Keim entered the offseason primarily focused on fixing Arizona’s defense, which ranked last in yards allowed and fifth worst in points allowed. For a unit with cornerback Patrick Peterson and edge rusher Chandler Jones, high-end talent was not the problem. But Keim identified three areas for improvement: The Cardinals were awful covering tight ends, weak against the run and needed more pass rush. They signed inside linebacker De’Vondre Campbell, whose speed allows him to match up with tight ends. They added pass rusher Devon Kennard to play opposite Jones, and defensive tackle Jordan Phillips as a reliable run-stopper.

Then the draft fell perfectly for them, and Simmons — whom Keim said he had in the top five on his board — landed in their laps. Simmons can change a defense by himself; his athleticism and versatility allow him to line up anywhere and do anything. He is particularly well suited to cover tight ends, which is an acute advantage in the same division as San Francisco 49ers star George Kittle.

The Cardinals didn’t have a second-round pick because of the Hopkins trade, but if they did, they might have used it to take the player they scored in the third round. Many mock drafts pegged offensive tackle Josh Jones as a possible late first-rounder. The Cardinals chose him with the 72nd overall pick — and Keim said they probably have taken him 40th overall with the pick they sent to Houston.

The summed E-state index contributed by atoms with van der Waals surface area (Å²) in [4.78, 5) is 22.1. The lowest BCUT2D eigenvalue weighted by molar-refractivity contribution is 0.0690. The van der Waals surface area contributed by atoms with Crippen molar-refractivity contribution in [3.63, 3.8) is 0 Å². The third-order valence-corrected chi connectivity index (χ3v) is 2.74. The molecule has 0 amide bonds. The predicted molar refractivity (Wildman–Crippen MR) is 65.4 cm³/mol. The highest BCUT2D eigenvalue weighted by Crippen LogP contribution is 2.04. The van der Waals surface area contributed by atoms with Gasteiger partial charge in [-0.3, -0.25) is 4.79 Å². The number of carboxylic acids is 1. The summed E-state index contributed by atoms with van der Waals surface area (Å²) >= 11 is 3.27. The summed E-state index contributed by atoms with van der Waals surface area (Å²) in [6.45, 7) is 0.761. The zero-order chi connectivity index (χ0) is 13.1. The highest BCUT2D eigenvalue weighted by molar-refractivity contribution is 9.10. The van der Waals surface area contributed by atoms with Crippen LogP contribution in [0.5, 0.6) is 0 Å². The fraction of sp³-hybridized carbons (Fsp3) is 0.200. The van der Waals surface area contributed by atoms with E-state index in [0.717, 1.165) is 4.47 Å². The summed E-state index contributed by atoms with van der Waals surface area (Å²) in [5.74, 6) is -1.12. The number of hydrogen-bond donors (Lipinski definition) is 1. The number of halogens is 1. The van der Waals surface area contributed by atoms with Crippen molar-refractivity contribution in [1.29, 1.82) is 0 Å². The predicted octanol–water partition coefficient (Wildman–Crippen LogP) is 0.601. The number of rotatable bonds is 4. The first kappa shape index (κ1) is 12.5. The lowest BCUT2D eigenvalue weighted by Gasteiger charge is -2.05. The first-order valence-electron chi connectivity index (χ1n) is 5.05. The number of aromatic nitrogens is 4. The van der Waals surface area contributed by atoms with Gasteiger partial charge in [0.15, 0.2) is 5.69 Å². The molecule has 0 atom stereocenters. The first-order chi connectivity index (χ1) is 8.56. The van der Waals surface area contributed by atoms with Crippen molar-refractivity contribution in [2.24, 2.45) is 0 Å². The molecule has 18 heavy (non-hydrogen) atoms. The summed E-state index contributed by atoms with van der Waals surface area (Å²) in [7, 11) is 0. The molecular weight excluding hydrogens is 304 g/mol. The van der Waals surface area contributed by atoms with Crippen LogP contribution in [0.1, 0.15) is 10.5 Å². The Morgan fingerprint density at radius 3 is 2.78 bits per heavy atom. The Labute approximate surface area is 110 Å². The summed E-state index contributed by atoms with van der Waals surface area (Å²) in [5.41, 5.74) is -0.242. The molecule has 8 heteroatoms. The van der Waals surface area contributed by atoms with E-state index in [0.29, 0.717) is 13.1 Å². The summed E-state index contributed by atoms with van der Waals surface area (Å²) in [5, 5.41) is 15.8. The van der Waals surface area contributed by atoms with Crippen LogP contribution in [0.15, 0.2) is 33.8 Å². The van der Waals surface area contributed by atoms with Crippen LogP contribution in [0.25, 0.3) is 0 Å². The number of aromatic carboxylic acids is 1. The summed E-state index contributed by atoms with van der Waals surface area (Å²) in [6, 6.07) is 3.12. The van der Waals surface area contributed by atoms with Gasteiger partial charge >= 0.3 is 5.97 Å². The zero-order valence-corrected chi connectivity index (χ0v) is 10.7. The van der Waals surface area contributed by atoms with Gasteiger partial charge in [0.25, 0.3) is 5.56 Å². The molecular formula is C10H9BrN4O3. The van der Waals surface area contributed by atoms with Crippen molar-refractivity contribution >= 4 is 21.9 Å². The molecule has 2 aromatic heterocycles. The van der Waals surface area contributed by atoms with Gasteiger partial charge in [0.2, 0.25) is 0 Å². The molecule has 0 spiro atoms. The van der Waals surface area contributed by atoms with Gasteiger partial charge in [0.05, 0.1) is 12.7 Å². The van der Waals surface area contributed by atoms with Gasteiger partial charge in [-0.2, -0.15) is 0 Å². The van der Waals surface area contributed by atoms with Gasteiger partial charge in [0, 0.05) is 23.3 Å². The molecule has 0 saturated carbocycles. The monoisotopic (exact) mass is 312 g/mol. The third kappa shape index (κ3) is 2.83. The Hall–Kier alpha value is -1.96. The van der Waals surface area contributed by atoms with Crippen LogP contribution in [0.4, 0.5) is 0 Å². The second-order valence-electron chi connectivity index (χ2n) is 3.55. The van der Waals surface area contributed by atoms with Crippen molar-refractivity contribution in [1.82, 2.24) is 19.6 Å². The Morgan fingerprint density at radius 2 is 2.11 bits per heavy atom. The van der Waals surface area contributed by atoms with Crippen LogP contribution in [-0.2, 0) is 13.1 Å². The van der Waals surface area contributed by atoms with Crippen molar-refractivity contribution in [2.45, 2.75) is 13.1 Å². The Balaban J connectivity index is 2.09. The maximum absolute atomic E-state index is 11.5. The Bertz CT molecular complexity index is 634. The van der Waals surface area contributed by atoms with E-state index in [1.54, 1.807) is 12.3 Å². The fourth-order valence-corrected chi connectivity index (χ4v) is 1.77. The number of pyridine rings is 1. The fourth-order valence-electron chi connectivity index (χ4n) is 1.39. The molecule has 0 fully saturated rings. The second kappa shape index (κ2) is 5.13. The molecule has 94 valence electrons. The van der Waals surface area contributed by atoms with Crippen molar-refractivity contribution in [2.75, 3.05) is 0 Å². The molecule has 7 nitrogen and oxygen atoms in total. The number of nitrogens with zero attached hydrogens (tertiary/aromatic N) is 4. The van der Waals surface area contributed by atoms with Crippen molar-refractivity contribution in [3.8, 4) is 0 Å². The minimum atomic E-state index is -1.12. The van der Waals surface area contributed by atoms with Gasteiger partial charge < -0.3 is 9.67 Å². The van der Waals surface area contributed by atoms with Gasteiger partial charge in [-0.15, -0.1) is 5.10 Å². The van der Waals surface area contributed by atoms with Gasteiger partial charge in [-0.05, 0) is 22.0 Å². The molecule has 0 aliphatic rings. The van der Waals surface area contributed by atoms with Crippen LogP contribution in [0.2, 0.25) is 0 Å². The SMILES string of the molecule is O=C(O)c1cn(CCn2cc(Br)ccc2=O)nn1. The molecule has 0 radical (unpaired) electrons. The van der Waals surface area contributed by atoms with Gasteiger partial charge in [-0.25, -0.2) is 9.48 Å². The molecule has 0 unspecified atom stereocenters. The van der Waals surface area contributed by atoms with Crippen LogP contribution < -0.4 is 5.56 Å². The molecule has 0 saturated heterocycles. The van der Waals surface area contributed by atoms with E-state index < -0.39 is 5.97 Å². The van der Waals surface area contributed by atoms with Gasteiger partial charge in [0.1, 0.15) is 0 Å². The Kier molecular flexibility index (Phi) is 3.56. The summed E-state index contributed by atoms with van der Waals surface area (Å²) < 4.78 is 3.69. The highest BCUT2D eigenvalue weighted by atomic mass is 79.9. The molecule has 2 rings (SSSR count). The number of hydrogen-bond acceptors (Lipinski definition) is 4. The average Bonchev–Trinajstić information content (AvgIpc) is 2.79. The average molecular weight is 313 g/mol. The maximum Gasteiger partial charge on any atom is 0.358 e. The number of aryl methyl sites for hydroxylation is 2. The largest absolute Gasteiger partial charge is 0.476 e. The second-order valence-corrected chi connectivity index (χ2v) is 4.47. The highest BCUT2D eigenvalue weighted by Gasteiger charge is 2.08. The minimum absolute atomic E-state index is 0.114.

“He would have been in consideration at 40,” Keim said. “As far as he was sticking out on our board, it would have been hard for him not to be the pick. He was a guy that was in our top 30.”

Keim disagreed with the widespread concern about Arizona’s offensive line, viewing many of the 50 sacks it allowed as avoidable once Murray learns how to harness his playmaking ability. But Josh Jones’s arrival could nonetheless provide a boost for Murray. The same could be said for seventh-round running back Eno Benjamin, whose elusiveness makes him a good bet to carve a role right away behind Drake.